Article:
KINGSTOWN, St. Vincent – While dead men tell no tales, WikiLeaks might reveal the contents of conversations that Glenn Jackson, slain press secretary to Prime Minister Dr. Ralph Gonsalves, had with U.S. officials based in Barbados.
Jackson was murdered in 2006 and in the weeks after his death, U.S. officials in Bridgetown told Washington they had lost their “most important contact”.
Jackson’s nude body was found in the back seat of his vehicle close to his Cane Garden home on March 6, 2006.
He died of a single bullet to the torso and Gonsalves described his death as an assassination, noting that Jackson was a political figure.
Francis Williams was on Feb. 28, 2008 acquitted of the murder at the preliminary inquiry stage.
U.S. officials in Barbados, in another leaked cable, said the abrupt end to the trial would “no doubt leave most Vincentians further disenchanted with the country’s police force and criminal system”.
U.S. officials said that Jackson’s death, along with departure from Kingstown of British diplomat Terry Knight, “has significantly changed the political landscape” in St. Vincent and the Grenadines (SVG).
While the cable did not divulge the content of conversations between Jackson and U.S. diplomats, his name now joins the list of Vincentian journalists, business people, Non-Governmental Organisation personnel, activists, and politicians who have shared with U.S. officials their analyses of developments in SVG.
More information on Jackson’s communications with U.S. officials might come to light when WikiLeaks releases the remaining 108,000 of 251,287 cables.
“The tragic murder in March of Press Secretary Glenn Jackson has deprived the Government of a key figure who counselled the PM on a variety of issues and was [the embassy’s] best contact in St. Vincent,” the 2006 cable said.
The leaked document said that Jackson’s death left Gonsalves’ Unity Labour Party (ULP) “bereft of one of its leading figures”.
The cable noted that Jackson, a trained journalist who pioneered today’s version of talk radio in SVG, “was among Gonsalves’s closest confidants, attending all Cabinet meetings and weighing in on important policy issues”.
It further highlighted his involvement in helping the ULP defeat the New Democratic Party (NDP) in 2001 and 2005.
While the U.S. officials said Jackson was their most important contact, they also described him as “a divisive figure in St. Vincent, leading to speculation that his murder may not have been a random crime”.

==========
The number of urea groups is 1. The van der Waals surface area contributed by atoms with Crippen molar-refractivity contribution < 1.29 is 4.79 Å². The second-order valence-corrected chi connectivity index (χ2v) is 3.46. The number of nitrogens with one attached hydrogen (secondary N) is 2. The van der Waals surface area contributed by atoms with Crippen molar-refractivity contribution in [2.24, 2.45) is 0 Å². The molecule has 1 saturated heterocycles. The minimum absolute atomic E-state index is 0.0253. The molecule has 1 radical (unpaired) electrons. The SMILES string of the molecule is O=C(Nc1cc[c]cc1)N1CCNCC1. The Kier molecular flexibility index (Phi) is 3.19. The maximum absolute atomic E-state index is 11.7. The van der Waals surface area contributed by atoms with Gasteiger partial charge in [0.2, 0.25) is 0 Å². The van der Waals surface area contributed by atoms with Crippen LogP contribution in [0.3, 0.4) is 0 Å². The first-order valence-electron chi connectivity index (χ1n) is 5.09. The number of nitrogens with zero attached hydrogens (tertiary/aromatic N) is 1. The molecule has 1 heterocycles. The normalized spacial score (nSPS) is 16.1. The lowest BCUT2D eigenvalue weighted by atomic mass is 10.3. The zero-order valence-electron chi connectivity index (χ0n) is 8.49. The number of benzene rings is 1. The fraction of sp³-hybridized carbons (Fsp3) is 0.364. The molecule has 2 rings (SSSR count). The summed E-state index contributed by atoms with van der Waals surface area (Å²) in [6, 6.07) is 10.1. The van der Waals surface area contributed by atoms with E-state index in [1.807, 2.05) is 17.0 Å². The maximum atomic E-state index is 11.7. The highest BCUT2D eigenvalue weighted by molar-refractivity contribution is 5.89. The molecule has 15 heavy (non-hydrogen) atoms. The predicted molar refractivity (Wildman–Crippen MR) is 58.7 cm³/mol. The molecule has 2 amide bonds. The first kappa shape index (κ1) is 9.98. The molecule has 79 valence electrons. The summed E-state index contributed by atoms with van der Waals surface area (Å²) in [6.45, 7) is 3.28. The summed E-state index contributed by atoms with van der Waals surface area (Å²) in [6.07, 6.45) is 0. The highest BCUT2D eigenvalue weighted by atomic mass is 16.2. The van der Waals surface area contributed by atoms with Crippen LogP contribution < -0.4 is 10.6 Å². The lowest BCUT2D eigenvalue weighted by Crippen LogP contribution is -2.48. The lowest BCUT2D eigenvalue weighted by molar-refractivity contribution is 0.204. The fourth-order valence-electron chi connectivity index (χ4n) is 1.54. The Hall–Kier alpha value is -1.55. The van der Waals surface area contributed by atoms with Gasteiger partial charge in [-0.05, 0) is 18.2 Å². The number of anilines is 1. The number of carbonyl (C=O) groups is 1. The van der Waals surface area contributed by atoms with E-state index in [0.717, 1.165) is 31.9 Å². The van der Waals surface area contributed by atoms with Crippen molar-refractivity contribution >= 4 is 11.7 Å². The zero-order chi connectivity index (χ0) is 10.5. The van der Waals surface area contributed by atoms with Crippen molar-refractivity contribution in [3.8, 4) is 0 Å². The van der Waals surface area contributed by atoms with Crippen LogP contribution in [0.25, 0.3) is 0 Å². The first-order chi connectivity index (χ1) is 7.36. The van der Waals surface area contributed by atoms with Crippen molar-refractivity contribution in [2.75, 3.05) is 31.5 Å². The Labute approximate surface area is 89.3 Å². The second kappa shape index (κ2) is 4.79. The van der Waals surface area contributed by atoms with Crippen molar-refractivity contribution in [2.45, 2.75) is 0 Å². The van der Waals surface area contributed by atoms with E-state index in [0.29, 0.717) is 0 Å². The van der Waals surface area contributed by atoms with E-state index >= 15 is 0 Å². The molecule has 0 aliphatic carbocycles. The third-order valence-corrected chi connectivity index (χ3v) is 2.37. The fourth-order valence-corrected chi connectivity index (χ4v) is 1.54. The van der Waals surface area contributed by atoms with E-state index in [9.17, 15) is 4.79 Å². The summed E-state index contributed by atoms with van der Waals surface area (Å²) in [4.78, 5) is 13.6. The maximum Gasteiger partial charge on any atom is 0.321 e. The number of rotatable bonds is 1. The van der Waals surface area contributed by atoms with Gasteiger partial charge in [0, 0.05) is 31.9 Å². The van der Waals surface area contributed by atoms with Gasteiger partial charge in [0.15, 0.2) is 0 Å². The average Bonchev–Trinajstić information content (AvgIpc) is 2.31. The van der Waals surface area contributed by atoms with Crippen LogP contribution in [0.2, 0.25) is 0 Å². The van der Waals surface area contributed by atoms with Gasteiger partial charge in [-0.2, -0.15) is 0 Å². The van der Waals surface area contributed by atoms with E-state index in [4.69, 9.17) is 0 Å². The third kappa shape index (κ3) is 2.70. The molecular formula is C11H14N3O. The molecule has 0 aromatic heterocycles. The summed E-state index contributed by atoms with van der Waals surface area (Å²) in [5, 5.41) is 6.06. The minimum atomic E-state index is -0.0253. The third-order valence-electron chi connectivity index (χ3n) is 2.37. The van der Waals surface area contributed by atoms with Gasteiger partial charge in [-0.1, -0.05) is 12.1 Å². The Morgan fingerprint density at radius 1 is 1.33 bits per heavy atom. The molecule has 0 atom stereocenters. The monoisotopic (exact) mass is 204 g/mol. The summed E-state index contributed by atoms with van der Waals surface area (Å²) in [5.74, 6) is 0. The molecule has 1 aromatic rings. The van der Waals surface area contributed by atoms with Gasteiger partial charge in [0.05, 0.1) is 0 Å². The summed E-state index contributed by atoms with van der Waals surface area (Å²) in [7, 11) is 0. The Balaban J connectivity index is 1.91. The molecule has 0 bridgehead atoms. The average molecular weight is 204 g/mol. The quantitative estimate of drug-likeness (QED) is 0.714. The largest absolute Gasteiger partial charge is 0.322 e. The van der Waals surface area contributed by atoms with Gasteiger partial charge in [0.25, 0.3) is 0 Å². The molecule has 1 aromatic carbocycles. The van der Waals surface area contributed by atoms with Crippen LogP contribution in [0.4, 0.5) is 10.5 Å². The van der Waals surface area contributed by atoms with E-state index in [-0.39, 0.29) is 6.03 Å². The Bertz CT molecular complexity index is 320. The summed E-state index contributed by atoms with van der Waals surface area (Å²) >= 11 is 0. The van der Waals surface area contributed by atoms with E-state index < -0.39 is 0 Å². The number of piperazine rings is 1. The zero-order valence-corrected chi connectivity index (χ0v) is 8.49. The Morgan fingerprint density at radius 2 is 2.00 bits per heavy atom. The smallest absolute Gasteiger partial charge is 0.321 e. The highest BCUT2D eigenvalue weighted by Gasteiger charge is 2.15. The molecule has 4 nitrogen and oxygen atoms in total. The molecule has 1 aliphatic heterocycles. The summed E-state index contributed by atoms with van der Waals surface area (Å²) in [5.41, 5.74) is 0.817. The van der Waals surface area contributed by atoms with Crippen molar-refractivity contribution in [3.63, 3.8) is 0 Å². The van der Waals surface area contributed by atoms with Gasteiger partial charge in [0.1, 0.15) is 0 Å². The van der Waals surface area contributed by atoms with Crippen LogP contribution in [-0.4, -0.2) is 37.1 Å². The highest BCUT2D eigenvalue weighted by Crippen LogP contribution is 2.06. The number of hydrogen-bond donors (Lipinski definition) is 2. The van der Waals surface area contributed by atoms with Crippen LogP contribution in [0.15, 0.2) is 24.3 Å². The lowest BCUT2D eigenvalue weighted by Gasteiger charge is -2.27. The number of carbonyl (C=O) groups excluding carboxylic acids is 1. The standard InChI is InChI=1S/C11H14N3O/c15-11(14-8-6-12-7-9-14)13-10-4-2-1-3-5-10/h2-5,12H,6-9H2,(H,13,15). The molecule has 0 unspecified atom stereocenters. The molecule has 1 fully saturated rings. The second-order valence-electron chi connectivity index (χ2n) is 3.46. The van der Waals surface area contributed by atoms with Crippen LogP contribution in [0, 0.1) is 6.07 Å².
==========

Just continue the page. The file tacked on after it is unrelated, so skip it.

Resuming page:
The cable noted his rise to prominence in the 1990s as host of the country’s first talk radio programme.
Jackson used his programme to rally hundred of Vincentians in several causes, including against the U.S. government “for its support of ending preferential trade quotas for Caribbean bananas”, telecommunications giant and Wireless – now LIME, and former prime minister Sir James Mitchell and the NDP.
“In Government, Glenn Jackson established himself as one of PM Gonsalves’ most trusted associates and was given the official title Personal Aide in addition to Press Secretary,” the cable said.
“Jackson was among a handful of people that were … close to Gonsalves in a Government full of political appointees and bureaucrats of questionable ability,” the document further stated.
The previously “confidential” communiqué said that governments “full of political appointees and bureaucrats of questionable ability” are a common quality of governments in the Eastern Caribbean.
This make already small governing institutions even smaller, “so that decision-making and access to information are often concentrated in a small clique close to the prime minister”.
“In St. Vincent, PM Gonsalves has taken this tendency to an extreme and nearly all Government initiatives are run directly from his office. As the PM’s top aide, Glenn Jackson was, therefore, exceptionally knowledgeable. Post was particularly fortunate to identify Jackson’s value and cultivate a relationship that made him our most important contact,” the cable said.